Suppose you have a bunch of pairs:
a bYou want to figure out which atoms (i.e. items) are related to which other atoms. This is easy to do with a dict of sets:
referrers[left].add(right)Notice, I used a set because I only want to know if two things are related, not how many times they are related.
My situation is strange. It's small enough so that I don't need to use a cluster. However, it's too big for such a dict to fit into memory. It's not too big for the data to fit in /tmp.
The question is, how do you get this sort of a hash to run from disk? Berkeley DB is one option. You could probably also use Lucene. Another option is to simply use sort.
If you open up a two-way pipe to the sort command, you can output all the pairs, and then later read them back in:
a bsort is telling me that a is related to b and c, b is related to c and d, etc. Notice, it also removed the duplicate pair a c, and took care of the temp file handling. Best of all, you can stream data to and from the sort command. When you're dealing with a lot of data, you want to stream things as much as possible.
Now that I've shown you the general idea, let me give you a couple more hints. First of all, to shell out to sort, I use:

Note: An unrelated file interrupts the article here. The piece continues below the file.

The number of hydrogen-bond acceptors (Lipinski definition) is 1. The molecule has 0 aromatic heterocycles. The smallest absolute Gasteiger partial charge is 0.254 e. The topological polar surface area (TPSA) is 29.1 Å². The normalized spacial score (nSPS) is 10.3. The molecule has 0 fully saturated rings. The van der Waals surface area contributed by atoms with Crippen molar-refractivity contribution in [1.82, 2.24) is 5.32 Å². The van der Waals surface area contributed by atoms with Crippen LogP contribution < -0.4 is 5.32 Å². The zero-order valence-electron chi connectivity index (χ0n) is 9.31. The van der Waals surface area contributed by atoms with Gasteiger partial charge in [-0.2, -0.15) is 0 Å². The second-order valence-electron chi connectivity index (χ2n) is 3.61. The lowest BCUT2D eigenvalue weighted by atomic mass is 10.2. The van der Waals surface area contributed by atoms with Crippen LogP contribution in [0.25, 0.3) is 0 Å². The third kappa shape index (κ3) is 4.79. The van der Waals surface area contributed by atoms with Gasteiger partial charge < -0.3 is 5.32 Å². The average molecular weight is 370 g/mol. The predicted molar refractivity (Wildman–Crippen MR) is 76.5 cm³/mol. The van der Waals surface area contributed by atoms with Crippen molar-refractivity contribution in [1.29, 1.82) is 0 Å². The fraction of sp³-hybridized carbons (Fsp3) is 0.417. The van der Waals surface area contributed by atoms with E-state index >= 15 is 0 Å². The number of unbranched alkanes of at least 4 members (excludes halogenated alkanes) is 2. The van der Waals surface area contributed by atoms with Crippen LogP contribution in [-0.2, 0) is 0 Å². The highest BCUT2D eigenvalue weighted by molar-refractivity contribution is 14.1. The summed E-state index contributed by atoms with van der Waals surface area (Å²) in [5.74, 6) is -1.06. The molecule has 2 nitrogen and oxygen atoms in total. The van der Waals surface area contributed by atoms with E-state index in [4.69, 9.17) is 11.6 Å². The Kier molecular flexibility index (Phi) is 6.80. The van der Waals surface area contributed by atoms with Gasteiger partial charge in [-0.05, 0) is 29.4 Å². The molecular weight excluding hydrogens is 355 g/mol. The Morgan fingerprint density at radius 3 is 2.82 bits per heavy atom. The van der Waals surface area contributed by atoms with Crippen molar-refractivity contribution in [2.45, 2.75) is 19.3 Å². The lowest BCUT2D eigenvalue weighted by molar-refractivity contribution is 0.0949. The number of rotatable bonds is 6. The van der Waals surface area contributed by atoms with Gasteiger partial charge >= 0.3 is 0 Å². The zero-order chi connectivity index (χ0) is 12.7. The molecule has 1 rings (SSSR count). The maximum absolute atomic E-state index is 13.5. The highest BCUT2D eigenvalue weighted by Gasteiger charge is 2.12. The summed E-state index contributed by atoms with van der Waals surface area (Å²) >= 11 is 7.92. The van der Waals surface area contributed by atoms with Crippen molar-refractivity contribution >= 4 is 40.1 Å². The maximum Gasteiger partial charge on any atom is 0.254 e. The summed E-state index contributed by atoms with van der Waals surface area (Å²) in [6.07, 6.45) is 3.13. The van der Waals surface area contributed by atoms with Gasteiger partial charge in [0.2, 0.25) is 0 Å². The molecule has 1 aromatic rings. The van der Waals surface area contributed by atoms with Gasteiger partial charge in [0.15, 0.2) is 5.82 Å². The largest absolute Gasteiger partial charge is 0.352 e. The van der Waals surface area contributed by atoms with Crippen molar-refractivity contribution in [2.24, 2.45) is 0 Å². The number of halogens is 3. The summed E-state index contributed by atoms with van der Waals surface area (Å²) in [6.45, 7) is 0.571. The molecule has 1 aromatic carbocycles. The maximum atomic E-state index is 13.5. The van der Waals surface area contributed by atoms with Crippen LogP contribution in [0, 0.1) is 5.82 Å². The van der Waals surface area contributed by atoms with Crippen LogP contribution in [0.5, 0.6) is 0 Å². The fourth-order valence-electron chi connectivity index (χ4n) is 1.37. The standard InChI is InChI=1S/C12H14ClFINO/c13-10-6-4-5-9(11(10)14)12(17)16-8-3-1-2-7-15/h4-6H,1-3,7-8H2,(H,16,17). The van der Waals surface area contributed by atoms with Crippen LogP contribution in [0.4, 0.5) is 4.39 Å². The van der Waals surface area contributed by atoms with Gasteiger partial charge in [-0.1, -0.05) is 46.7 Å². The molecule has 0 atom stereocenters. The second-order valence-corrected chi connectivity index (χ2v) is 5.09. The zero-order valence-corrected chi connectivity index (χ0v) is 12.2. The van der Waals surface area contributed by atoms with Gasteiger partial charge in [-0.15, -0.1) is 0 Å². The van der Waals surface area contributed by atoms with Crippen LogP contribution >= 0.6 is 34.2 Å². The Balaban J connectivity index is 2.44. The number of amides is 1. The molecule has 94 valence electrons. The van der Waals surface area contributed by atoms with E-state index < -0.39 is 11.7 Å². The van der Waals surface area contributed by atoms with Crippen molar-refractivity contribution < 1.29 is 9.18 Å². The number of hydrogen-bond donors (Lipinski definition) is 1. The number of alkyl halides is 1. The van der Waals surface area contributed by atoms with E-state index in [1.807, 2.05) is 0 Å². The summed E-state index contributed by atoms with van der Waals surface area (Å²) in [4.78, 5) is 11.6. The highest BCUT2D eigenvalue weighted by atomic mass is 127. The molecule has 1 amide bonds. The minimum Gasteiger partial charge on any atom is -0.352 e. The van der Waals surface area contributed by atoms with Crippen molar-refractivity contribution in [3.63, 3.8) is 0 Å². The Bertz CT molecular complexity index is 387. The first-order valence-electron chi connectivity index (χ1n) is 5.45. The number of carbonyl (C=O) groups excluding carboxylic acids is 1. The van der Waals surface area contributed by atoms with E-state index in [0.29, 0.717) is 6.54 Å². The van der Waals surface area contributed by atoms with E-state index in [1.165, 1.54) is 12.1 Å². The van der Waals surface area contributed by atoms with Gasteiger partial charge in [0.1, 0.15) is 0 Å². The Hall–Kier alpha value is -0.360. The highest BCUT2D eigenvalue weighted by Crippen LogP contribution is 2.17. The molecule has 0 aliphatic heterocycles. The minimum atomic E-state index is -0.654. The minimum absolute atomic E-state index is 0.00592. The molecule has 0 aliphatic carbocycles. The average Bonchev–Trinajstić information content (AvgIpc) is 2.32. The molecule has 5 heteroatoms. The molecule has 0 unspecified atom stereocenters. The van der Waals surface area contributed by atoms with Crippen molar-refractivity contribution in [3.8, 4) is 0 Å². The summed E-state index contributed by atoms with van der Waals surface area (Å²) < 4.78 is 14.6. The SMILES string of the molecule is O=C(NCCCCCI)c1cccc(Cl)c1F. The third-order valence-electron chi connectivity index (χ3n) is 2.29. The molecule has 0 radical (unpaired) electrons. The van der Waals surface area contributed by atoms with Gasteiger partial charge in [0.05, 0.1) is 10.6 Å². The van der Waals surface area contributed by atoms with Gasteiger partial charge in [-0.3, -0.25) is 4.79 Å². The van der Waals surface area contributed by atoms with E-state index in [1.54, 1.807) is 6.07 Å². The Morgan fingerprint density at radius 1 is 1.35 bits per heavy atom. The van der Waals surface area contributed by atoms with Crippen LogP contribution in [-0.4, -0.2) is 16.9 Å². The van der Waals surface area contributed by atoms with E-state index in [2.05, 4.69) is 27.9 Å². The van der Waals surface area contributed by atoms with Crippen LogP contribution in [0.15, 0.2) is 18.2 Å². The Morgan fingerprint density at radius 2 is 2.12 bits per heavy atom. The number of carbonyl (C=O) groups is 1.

from subprocess import Popen, PIPEI like to use the csv module when working with tab-separated data, so I create a reader and writer for pipe.stdout and pipe.stdin respectively. You may not need to in your situation.
pipe = Popen(['sort', '-u'], bufsize=1, stdin=PIPE, stdout=PIPE)
When you're done writing to sort, you need to tell it you're done:
pipe.stdin.close() # Tell sort we're ready.Now here's the next trick. I don't want the rest of the program to worry about the details of piping out to sort. The rest of the program should have a nice clean iterator to work with. Remember, I'm streaming, and the part of the code that's reading the data from the pipe is far away.
Hence, instead of passing it a reference to the pipe, I instead send it a reference to a generator. That way the generator can do all the munging necessary, and no one even needs to know that I'm using a pipe.
The last trick is that when I read:
a bI need to recognize that b and c both belong to a. Hence, I use a generator I wrote called groupbysorted.
Putting it all together, the generator looks like:
def first((a, b)): return aNow, the outside world has a nice clean iterator to work with that will generate things like:
def second((a, b)): return b
"""This is a generator that munges the results from sort -u.
When the streaming is done, make sure sort exited cleanly.
for (x, pairs) in groupbysorted(reader, keyfunc=first):
yield (x, map(second, pairs))
status = pipe.wait()
if status != 0:
raise RuntimeError("sort exited with status %s: %s" %
(a, [b, c])The pipe will get cleaned up as soon as the iterator is done.
(b, [c, d])